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My ASP.NET application needs a number of supporting services to run periodically in the background. For example:

  • I need to query the database (or cache) every 1-5 minutes, identify overdue work items and notify users by email
  • I need to generate nightly reports that are then emailed to subscribers
  • Plus other system/non-user admin tasks

What is the best way to implement these services? Should I include them as part of the web application, starting an instance of each 'service' in Application_Start()? Or create them as actual standalone services? If they were part of the web application I can potentially utilize my cached data store, but are there any downsides to this approach?

Thanks for any advice.

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See also… – spoulson Oct 28 '09 at 18:29
up vote 6 down vote accepted

This year I needed to implement a single task to cache some data from a database, It had to verify a changing code every n minutes, I found this very nice article;

Simulate a Windows Service using ASP.NET to run scheduled jobs

I did it that way and it worked, but as I told you was it was only a single task, but if you see the example above you can see that it performs several tasks.

As you could see, in the cache you can perform a task at any time and on intervals, the nightly task could be done at midnight, the others every n minutes or hours.

Hope it helps.

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-- For the nightly report generation I would look into SQL Reporting Services because they have some native subscription services that allow you to e-mail reports to users with virtual no custom code.

-- For the overdue work item notifications you could either use SSRS (mentioned above) by sending them a report with their overdue items or, if you're running SQL 2k5, use Notification Services.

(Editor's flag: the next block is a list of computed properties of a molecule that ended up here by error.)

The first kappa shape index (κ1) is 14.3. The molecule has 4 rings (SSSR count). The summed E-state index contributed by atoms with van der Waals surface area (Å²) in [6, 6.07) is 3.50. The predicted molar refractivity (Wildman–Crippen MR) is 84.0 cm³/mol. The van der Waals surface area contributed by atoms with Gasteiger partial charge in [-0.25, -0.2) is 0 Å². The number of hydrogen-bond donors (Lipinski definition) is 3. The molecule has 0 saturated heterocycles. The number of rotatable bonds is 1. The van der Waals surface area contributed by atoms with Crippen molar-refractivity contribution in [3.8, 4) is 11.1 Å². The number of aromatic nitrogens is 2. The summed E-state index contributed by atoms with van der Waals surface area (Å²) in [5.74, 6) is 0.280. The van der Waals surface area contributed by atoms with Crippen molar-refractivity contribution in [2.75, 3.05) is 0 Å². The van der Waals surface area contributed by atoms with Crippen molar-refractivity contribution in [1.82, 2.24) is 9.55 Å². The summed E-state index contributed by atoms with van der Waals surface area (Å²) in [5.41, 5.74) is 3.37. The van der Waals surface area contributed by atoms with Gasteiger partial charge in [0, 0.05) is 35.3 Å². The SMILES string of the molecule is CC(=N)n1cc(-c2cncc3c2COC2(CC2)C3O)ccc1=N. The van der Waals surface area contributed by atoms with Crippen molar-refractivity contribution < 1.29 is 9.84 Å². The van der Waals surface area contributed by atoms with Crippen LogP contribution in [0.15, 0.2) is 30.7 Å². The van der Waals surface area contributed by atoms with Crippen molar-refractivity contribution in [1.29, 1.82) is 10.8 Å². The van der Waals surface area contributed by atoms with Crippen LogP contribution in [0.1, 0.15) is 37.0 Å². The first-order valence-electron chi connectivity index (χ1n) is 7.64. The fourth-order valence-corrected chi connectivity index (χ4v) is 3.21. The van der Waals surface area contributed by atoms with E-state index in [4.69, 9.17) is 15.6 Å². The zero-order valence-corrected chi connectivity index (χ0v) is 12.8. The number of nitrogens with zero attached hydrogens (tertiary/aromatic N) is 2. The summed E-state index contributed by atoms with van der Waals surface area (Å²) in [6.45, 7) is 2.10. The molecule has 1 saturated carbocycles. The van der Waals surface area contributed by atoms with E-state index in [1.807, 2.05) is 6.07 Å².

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if you're running SQL 2008, don't use Notification Services as they've removed it. – gbjbaanb Nov 13 '08 at 23:11

I do spinoff worker threads and threads that do things periodically in my ASP.NET application and I haven't had any problem.

I don't just run the app in house - others download it and run it on their sites, or run it at hosting companies, so doing things without requiring that a service be installed makes the deployments easier.

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A timer combined with a background worker has worked well for me:

Timer timer = new Timer(intervalSeconds * 1000)
timer.Elapsed += delegate
    // do the meat

Keep in mind that you won't have access to the HttpContext and that the site may shut down due to inactivity.

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Honestly I've never been a fan of trying to simulate a windows service inside an process, especially when you consider how easy it is to create a Windows service. Most of the attempts that I've seen at doing so have been full of problems.

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